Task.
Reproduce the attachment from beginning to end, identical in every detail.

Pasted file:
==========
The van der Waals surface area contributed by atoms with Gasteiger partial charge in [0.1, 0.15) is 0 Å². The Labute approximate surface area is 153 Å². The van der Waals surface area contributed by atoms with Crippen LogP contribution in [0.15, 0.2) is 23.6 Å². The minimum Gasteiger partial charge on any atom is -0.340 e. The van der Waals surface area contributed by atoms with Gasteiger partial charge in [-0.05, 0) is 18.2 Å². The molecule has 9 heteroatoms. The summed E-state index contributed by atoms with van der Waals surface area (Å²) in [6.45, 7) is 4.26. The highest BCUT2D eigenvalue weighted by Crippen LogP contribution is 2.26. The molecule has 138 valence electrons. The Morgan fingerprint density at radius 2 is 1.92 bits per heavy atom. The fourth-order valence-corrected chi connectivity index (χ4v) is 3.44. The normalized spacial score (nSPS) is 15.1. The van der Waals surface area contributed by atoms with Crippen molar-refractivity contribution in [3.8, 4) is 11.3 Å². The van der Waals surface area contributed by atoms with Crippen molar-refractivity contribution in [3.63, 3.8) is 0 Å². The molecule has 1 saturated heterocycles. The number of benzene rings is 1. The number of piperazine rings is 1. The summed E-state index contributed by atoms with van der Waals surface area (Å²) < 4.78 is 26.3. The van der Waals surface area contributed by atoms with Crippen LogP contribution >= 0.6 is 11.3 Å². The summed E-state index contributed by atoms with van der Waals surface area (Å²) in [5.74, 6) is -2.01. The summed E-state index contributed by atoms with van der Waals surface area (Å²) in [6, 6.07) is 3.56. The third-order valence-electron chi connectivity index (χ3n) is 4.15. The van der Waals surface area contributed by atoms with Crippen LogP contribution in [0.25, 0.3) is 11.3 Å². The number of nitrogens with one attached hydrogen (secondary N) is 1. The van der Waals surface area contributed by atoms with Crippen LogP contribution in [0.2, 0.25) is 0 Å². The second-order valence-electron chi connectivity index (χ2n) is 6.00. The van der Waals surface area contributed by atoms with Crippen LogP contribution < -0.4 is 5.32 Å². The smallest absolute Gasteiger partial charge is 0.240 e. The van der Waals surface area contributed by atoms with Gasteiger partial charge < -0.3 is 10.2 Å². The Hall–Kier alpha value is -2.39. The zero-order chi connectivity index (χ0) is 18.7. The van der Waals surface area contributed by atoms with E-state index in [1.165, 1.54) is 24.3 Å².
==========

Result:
The van der Waals surface area contributed by atoms with Gasteiger partial charge in [0.1, 0.15) is 0 Å². The Labute approximate surface area is 153 Å². The van der Waals surface area contributed by atoms with Crippen LogP contribution in [0.15, 0.2) is 23.6 Å². The minimum Gasteiger partial charge on any atom is -0.340 e. The van der Waals surface area contributed by atoms with Gasteiger partial charge in [-0.05, 0) is 18.2 Å². The molecule has 9 heteroatoms. The summed E-state index contributed by atoms with van der Waals surface area (Å²) in [6.45, 7) is 4.26. The highest BCUT2D eigenvalue weighted by Crippen LogP contribution is 2.26. The molecule has 138 valence electrons. The Morgan fingerprint density at radius 2 is 1.92 bits per heavy atom. The fourth-order valence-corrected chi connectivity index (χ4v) is 3.44. The normalized spacial score (nSPS) is 15.1. The van der Waals surface area contributed by atoms with Crippen molar-refractivity contribution in [3.8, 4) is 11.3 Å². The van der Waals surface area contributed by atoms with Crippen molar-refractivity contribution in [3.63, 3.8) is 0 Å². The molecule has 1 saturated heterocycles. The number of benzene rings is 1. The number of piperazine rings is 1. The summed E-state index contributed by atoms with van der Waals surface area (Å²) < 4.78 is 26.3. The van der Waals surface area contributed by atoms with Crippen LogP contribution >= 0.6 is 11.3 Å². The summed E-state index contributed by atoms with van der Waals surface area (Å²) in [5.74, 6) is -2.01. The summed E-state index contributed by atoms with van der Waals surface area (Å²) in [6, 6.07) is 3.56. The third-order valence-electron chi connectivity index (χ3n) is 4.15. The van der Waals surface area contributed by atoms with Crippen LogP contribution in [0.25, 0.3) is 11.3 Å². The number of nitrogens with one attached hydrogen (secondary N) is 1. The van der Waals surface area contributed by atoms with Crippen LogP contribution in [0.2, 0.25) is 0 Å². The second-order valence-electron chi connectivity index (χ2n) is 6.00. The van der Waals surface area contributed by atoms with Crippen LogP contribution < -0.4 is 5.32 Å². The smallest absolute Gasteiger partial charge is 0.240 e. The van der Waals surface area contributed by atoms with Gasteiger partial charge < -0.3 is 10.2 Å². The Hall–Kier alpha value is -2.39. The zero-order chi connectivity index (χ0) is 18.7. The van der Waals surface area contributed by atoms with E-state index in [1.165, 1.54) is 24.3 Å².